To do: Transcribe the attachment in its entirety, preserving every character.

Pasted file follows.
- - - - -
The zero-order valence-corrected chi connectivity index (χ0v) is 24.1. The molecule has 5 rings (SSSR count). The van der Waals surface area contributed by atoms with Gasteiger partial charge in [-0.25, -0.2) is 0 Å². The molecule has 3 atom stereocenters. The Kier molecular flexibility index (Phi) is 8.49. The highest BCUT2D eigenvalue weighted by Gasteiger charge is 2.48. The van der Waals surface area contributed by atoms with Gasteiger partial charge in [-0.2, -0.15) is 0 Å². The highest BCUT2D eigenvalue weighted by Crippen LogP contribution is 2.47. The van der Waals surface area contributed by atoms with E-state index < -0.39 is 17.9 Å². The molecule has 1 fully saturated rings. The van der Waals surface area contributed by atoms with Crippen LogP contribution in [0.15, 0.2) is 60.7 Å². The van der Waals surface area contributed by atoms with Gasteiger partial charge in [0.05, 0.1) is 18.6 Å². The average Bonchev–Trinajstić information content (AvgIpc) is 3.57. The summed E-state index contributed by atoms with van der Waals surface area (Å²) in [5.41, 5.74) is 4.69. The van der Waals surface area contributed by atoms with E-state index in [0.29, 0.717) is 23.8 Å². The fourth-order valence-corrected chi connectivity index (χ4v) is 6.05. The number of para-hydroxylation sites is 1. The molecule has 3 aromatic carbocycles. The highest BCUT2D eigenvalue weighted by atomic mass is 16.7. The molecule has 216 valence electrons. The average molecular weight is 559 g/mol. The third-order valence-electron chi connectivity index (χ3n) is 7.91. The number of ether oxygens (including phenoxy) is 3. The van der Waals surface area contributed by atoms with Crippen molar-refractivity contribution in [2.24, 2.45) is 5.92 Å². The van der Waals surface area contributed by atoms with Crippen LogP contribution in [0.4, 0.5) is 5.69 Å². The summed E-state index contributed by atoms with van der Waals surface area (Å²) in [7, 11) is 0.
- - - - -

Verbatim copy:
The zero-order valence-corrected chi connectivity index (χ0v) is 24.1. The molecule has 5 rings (SSSR count). The van der Waals surface area contributed by atoms with Gasteiger partial charge in [-0.25, -0.2) is 0 Å². The molecule has 3 atom stereocenters. The Kier molecular flexibility index (Phi) is 8.49. The highest BCUT2D eigenvalue weighted by Gasteiger charge is 2.48. The van der Waals surface area contributed by atoms with Gasteiger partial charge in [-0.2, -0.15) is 0 Å². The highest BCUT2D eigenvalue weighted by Crippen LogP contribution is 2.47. The van der Waals surface area contributed by atoms with E-state index < -0.39 is 17.9 Å². The molecule has 1 fully saturated rings. The van der Waals surface area contributed by atoms with Crippen LogP contribution in [0.15, 0.2) is 60.7 Å². The van der Waals surface area contributed by atoms with Gasteiger partial charge in [0.05, 0.1) is 18.6 Å². The average Bonchev–Trinajstić information content (AvgIpc) is 3.57. The summed E-state index contributed by atoms with van der Waals surface area (Å²) in [5.41, 5.74) is 4.69. The van der Waals surface area contributed by atoms with E-state index in [0.29, 0.717) is 23.8 Å². The fourth-order valence-corrected chi connectivity index (χ4v) is 6.05. The number of para-hydroxylation sites is 1. The molecule has 3 aromatic carbocycles. The highest BCUT2D eigenvalue weighted by atomic mass is 16.7. The molecule has 216 valence electrons. The average molecular weight is 559 g/mol. The third-order valence-electron chi connectivity index (χ3n) is 7.91. The number of ether oxygens (including phenoxy) is 3. The van der Waals surface area contributed by atoms with Crippen molar-refractivity contribution in [2.24, 2.45) is 5.92 Å². The van der Waals surface area contributed by atoms with Crippen LogP contribution in [0.4, 0.5) is 5.69 Å². The summed E-state index contributed by atoms with van der Waals surface area (Å²) in [7, 11) is 0.